There is a scene in The Ghost Trap where the characters talk about some of the more outlandish questions tourists have ever asked lobstermen...such as "why do all the boats point the same way?" and "What time of year do the deer turn into moose?" True stories, all of them..and that's why they made it into the book.
Well I belong to a private FB page for lobstermen and they shared this photo, along with more stories in the comments. Note: Names have been left off to protect the members' privacy.
"I was once asked if I set all my traps in the morning and then bring them all home at night."
"Lololol I was pulling a half tote of cod up the dock one time and a tourist looked in the tote and asked what kind of fish is that??? I replied codfish... her lady friend told me I was wrong... those are Trout 😂😂😂😂😂😂😂😂😂😂😂😂😂😂"
"My wife overheard a conversation between two tourist that went like this. "What are the painted objects floating in the water?" "They're lobster buoys, see how some are laying down and some are standing?' "Yes" "When a lobster walks in a trap it causes the buoy to stand, that's how lobstermen know which traps to haul." True story."
"Lmao... I was eating at the weather vane once and the guy in back of us was saying he knows everything about lobsters... so I listened he told his girlfriend for starters they don’t go any deeper than 20 feet... I stopped listening 😂😂😂"
Thanks to Bob Trapani of the American Lighthouse Foundation for this great pic of the Trap Tree, just lit this week. I still ours is the best :)
Tomorrow night at 6 pm, my neighboring city of Rockland (known as the Lobster Capital of the World) will light up a special kind of Christmas tree.
It is constructed from approximately 152 wire lobster traps, supplied by Brooks Trap Mill in Thomaston, Maine. It is 30-feet tall and is topped with a five-foot fiberglass lobster known as "Rocky" and lit from the inside with 24 green 75W halogen lights that provide so much light that it can be seen clearly from Vinalhaven Island, eight miles across Penobscot Bay.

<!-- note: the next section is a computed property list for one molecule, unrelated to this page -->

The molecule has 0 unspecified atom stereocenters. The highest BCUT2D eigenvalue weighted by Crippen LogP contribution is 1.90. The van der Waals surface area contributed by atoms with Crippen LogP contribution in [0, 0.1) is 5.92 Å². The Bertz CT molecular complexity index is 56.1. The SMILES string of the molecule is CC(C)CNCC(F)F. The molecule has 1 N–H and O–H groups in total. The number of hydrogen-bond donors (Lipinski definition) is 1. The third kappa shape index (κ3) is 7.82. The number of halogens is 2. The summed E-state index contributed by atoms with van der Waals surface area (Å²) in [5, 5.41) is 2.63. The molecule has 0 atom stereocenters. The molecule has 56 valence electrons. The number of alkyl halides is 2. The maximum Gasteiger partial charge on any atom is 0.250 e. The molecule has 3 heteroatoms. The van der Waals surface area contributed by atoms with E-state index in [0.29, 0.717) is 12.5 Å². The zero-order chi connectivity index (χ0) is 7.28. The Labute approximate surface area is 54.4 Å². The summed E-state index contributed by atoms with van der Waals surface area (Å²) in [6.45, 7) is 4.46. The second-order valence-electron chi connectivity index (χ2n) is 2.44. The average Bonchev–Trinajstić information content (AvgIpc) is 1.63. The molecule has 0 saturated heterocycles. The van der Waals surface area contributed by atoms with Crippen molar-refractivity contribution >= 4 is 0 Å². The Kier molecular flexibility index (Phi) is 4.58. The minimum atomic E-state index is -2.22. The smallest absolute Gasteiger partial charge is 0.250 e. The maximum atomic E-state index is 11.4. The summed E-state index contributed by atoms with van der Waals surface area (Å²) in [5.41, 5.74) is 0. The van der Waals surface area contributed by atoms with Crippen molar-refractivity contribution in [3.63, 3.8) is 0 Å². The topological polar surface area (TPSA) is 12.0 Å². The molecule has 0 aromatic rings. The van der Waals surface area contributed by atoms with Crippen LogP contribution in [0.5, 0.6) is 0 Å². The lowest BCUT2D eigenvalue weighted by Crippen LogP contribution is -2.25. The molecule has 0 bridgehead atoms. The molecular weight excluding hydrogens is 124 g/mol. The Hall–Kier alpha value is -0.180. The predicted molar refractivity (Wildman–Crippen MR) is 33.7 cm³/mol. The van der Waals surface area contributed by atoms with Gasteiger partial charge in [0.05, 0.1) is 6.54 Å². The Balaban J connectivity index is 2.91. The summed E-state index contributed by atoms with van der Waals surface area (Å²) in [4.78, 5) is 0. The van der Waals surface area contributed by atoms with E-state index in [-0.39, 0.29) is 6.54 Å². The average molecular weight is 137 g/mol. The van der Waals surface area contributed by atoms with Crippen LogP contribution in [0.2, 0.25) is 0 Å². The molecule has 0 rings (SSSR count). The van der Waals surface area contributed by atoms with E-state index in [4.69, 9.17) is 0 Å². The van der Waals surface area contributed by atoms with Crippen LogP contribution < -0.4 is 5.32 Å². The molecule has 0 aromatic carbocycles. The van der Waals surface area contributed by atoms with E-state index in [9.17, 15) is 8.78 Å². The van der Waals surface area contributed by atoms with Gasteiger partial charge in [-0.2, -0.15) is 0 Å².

If you happen to be in Midcoast Maine prior to the holidays, don't miss it. It's kind of like our version of the World's Largest Ball of Twine.
Though some may beg to differ this isn't the best lobster trap tree in the world, I still say Rockland's is magnificent. Gloucester, MA started the trap tree tradition first in 1998; Rockland followed five years later. And last year, Beals, Maine claimed they were the best the best with their 50-foot tree.
What's your vote? And be nice.
The point is, the trap tree draws attention to the hard-working folks in our lobster industry and raises money for a good cause. Each year raffle tickets are sold for $50 each for a chance to win all the traps used to build the tree. Every year, a lobsterman wins the traps and uses them for the following season.
Go Rockland! See ya at the tree lighting.
My friend Ryan was dealt an incredible blow this week. His iconic boat, The Instigator, ripped from its mooring during the April 17 storm in 50-60 mile winds and "was chewed to death on granite teeth" up on the rocks.
The boat is a total loss. According to Ryan, "No boat that has gone onto those jagged pieces of granite has ever floated again."
This is nor ordinary fishing vessel. It represents his brand "Maine Buggin" and is the face of the Midcoast Lobster Races. True to his optimistic nature, however, he is not upset--and is already in talks with procuring another vessel in North Carolina.
"I'm going to make a positive out of a negative," he said. "That's all you can do."
As per custom, any boat he purchases can never be renamed "Instigator"--it's bad luck.
Story originally reported by Lynda Clancy, Village Soup.